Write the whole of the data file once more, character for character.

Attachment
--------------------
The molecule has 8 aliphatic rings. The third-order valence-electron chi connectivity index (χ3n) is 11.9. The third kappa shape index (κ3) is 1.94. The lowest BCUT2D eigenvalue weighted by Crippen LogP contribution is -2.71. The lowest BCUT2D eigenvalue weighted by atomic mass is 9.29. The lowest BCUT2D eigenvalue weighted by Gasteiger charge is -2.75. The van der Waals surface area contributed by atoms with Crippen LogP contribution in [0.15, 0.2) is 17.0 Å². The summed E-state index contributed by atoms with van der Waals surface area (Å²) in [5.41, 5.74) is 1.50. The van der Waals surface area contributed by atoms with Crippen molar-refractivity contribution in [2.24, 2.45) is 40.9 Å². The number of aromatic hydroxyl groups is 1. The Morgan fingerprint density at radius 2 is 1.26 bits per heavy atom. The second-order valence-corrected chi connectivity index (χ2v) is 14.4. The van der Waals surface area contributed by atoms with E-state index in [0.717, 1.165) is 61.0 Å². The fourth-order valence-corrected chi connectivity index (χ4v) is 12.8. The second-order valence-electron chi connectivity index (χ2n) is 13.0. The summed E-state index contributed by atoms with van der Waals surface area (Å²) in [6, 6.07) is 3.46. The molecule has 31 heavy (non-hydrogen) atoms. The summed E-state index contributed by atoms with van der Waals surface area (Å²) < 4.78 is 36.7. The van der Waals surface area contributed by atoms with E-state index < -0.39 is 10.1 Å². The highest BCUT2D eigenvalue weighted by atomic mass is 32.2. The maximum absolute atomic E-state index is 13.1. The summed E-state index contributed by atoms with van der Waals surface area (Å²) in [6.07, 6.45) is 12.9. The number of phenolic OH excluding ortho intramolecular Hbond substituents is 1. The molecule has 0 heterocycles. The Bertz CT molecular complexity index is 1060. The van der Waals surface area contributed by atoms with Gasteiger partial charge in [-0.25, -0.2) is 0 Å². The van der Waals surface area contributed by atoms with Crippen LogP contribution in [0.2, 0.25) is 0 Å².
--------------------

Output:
The molecule has 8 aliphatic rings. The third-order valence-electron chi connectivity index (χ3n) is 11.9. The third kappa shape index (κ3) is 1.94. The lowest BCUT2D eigenvalue weighted by Crippen LogP contribution is -2.71. The lowest BCUT2D eigenvalue weighted by atomic mass is 9.29. The lowest BCUT2D eigenvalue weighted by Gasteiger charge is -2.75. The van der Waals surface area contributed by atoms with Crippen LogP contribution in [0.15, 0.2) is 17.0 Å². The summed E-state index contributed by atoms with van der Waals surface area (Å²) in [5.41, 5.74) is 1.50. The van der Waals surface area contributed by atoms with Crippen molar-refractivity contribution in [2.24, 2.45) is 40.9 Å². The number of aromatic hydroxyl groups is 1. The Morgan fingerprint density at radius 2 is 1.26 bits per heavy atom. The second-order valence-corrected chi connectivity index (χ2v) is 14.4. The van der Waals surface area contributed by atoms with E-state index in [0.717, 1.165) is 61.0 Å². The fourth-order valence-corrected chi connectivity index (χ4v) is 12.8. The second-order valence-electron chi connectivity index (χ2n) is 13.0. The summed E-state index contributed by atoms with van der Waals surface area (Å²) in [6, 6.07) is 3.46. The molecule has 31 heavy (non-hydrogen) atoms. The summed E-state index contributed by atoms with van der Waals surface area (Å²) < 4.78 is 36.7. The van der Waals surface area contributed by atoms with E-state index < -0.39 is 10.1 Å². The highest BCUT2D eigenvalue weighted by atomic mass is 32.2. The maximum absolute atomic E-state index is 13.1. The summed E-state index contributed by atoms with van der Waals surface area (Å²) in [6.07, 6.45) is 12.9. The number of phenolic OH excluding ortho intramolecular Hbond substituents is 1. The molecule has 0 heterocycles. The Bertz CT molecular complexity index is 1060. The van der Waals surface area contributed by atoms with Gasteiger partial charge in [-0.25, -0.2) is 0 Å². The van der Waals surface area contributed by atoms with Crippen LogP contribution in [0.2, 0.25) is 0 Å².